Released as a B-side in the US in 1973/74, didn’t chart, but was a very moderate hit in the UK, selling about 200k units.

Then in 1986, he released a live version, which hit the top-10 in a number of countries, including the US and UK.

In 1997, he rewrote the lyrics for Diana, it becomes the biggest selling pop song in the UK and US ever, selling almost 5 million units in the UK and over 11 million units in the US, the only single certified Diamond in RIAA history.

It’s a fantastic trivia question: “The biggest selling song in the rock era was released three times in three separate versions in three consecutive decades by the same artist, only becoming really popular with the last version. What was it?”

(Did NOT know George Martin produced the 1997 version. Not surprised, really.)

In these days of download, does the British story of Ding Dong! The Witch Is Dead count?

Nothing to do with the record company or the artists, just enough of the public deciding that they wanted to make a point.

The Wizard of Oz song, which has been at the centre of an online campaign by opponents of [recently deceased] Baroness Thatcher, reached number two after selling 52,605 copies.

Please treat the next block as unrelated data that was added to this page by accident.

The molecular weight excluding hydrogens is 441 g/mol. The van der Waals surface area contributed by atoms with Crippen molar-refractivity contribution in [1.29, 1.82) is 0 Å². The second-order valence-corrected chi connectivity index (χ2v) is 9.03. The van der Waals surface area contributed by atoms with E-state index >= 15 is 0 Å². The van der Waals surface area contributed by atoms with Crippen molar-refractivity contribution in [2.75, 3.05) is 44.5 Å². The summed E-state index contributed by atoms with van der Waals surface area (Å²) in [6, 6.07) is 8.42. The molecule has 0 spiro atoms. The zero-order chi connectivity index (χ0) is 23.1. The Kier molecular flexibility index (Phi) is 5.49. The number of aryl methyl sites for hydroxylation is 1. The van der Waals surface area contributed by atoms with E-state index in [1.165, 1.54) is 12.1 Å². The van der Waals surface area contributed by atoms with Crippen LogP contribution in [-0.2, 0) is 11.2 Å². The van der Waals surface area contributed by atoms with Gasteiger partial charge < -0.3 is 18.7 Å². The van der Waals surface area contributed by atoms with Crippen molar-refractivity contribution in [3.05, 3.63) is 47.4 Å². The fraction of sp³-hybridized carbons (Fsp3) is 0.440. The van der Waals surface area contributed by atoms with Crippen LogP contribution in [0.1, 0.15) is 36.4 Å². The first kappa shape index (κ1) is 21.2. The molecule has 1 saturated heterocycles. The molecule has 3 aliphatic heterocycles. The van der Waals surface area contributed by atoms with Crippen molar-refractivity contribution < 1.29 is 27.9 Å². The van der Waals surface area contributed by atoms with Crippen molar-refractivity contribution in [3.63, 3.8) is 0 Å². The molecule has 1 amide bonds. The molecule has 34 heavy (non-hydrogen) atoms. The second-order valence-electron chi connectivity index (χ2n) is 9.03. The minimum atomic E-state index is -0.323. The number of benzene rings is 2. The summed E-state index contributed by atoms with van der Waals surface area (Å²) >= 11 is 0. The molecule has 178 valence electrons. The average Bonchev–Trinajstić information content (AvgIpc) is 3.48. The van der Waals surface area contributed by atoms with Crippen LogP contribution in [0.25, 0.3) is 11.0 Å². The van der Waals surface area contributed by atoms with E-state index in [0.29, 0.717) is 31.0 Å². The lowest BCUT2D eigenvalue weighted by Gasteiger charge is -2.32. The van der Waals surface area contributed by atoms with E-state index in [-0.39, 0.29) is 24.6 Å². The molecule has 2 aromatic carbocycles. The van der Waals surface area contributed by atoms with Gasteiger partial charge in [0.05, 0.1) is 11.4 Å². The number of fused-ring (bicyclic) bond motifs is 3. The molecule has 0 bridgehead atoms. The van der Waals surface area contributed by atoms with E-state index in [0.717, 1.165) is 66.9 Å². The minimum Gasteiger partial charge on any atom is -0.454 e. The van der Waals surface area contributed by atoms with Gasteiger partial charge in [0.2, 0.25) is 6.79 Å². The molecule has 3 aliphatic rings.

If you believe Howard Kaylan, the Turtles’ second-biggest hit wasn’t just a mistake, but an attempt at a subversion.

Elenore was a parody of “Happy Together.” It was never intended to be a straight-forward song. It was meant as an anti-love letter to White Whale [Records], who were constantly on our backs to bring them another “Happy Together.” So I gave them a very skewed version. Not only with the chords changed, but with all these bizarre words. It was my feeling that they would listen to how strange and stupid the song was and leave us alone. But they didn’t get the joke. They thought it sounded good. Truthfully, though, the production on “Elenore” WAS so damn good. Lyrically or not, the sound of the thing was so positive that it worked. It certainly surprised me.

The song I’ll Be There For You was specifically written and recorded as a one minute theme for the TV show Friends.

The show and the theme became so popular The Rembrandts went back to the studio and knocked out a full length version of the song so it could be released as a single.


“We Will Rock You” - Queen